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When a blog isn’t right for you

April 2, 2009

I can think of lots of reasons to blog, or start a blog, or use it for nefarious marketing purposes.

But I also know when a blog isn’t the right fit for you or your company. Trust me.

Now, you would think I would try to sell you on classes and site development, but I know that only certain people should be blogging. Why waste your hard-earned money and precious time on something that will go nowhere?

So when is a blog not the right solution for you?

1. Your company has reservations, big reservations. I encourage companies to take risks, smart risks to move forward. But not every company likes risk, no matter how small. Sometimes, it’s fear of the unknown. That’s a fear that can be cured. But if it’s fear of customer feedback, fear of technology, fear of brand distortion, those are crippling fears that blogging certainly won’t cure.

In fact, a company that starts blogging without resolving to swallow the risk is headed down a familiar but doomed path: Blog mildly, market timidly, wonder why no visitors are showing up, flinch at criticism, blog even more mildly, and eventually let the thing die a slow, public death.

Don’t be that company.

2. You’ve heard all about social media and want a piece of the action. Blogs have been around awhile, and will be around a lot longer. I thought they were over in 2005, shows you how much I know. Technorati was tracking 112 million blogs in 2007.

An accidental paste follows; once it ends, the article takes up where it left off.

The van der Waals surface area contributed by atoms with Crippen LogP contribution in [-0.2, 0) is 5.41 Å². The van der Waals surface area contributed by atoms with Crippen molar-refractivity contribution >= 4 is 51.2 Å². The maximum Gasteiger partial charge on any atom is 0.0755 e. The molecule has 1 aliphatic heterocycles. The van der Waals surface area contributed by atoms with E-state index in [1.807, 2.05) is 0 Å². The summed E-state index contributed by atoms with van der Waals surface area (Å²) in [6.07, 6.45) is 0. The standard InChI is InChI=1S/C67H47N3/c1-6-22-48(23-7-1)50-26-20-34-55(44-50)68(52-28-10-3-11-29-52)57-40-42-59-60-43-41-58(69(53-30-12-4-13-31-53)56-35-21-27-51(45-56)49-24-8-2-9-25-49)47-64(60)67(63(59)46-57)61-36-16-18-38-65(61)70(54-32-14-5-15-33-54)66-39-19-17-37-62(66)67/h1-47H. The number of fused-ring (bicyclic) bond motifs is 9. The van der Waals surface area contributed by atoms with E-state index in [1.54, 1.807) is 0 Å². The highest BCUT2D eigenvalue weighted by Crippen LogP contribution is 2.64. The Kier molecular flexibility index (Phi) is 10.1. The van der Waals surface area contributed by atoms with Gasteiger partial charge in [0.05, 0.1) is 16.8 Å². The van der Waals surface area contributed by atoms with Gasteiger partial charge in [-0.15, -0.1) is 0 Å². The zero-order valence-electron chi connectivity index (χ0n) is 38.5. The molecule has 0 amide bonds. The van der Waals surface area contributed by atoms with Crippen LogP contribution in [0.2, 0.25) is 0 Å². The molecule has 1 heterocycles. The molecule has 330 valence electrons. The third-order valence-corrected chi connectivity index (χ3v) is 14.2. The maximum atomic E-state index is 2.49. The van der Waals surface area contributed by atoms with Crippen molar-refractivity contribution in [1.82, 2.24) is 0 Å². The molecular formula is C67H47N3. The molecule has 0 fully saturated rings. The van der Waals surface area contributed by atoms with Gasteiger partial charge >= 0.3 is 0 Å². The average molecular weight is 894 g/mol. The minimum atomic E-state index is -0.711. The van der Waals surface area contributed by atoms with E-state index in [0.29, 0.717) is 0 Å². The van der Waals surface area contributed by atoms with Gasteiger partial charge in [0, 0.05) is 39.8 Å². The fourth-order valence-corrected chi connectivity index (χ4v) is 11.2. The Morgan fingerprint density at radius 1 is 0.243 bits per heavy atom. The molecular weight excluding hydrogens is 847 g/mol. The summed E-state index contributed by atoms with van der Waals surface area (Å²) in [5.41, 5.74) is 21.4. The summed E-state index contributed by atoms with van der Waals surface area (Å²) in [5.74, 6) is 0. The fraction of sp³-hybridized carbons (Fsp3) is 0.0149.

So don’t rush into blogging or Twitter or Facebook just because it’s trendy. Use the tools to fit your current and future needs. The right tools.

Sometimes, companies worry that they’re too far behind to start blogging. Nonsense. We’ll always have fantastic new movies, new TV shows, new books, new CDs, even though millions of works have preceded them. And we’ll always have fantastic new blogs to read and share.

3. Your company can’t sustain it. It’s fine if you want to blog to document a short-term project, say 6 months or less. It’s a great way to set up something easy and quick, either for internal company use or for public consumption.

But in most cases, you’re setting it up for life, life being the life expectancy of your company. The Internet is littered with dead blogs, ones abandoned after an initial burst of creativity and enthusiasm. What happened? Maybe the plan was bad. Maybe they had no plan at all. Maybe the company began to fail, and the first thing to go was “extracurricular” projects like blogging. Layoffs will do that, you know.

In rare instances, the blog grows so popular, it becomes a beast to manage. Even that can be a troubling situation, though one many companies would kill to have.

But starting a blog and sustaining a blog are two different things. The puppy looks so cute at the shelter, but he seems much less cute when you’re getting up at 6 a.m. to walk him in the freezing rain, or he’s chewed up an expensive pair of shoes, or you’re taking him to the vet for multiple (and expensive) treatments. Blogs can seem like puppies — until you actually own one.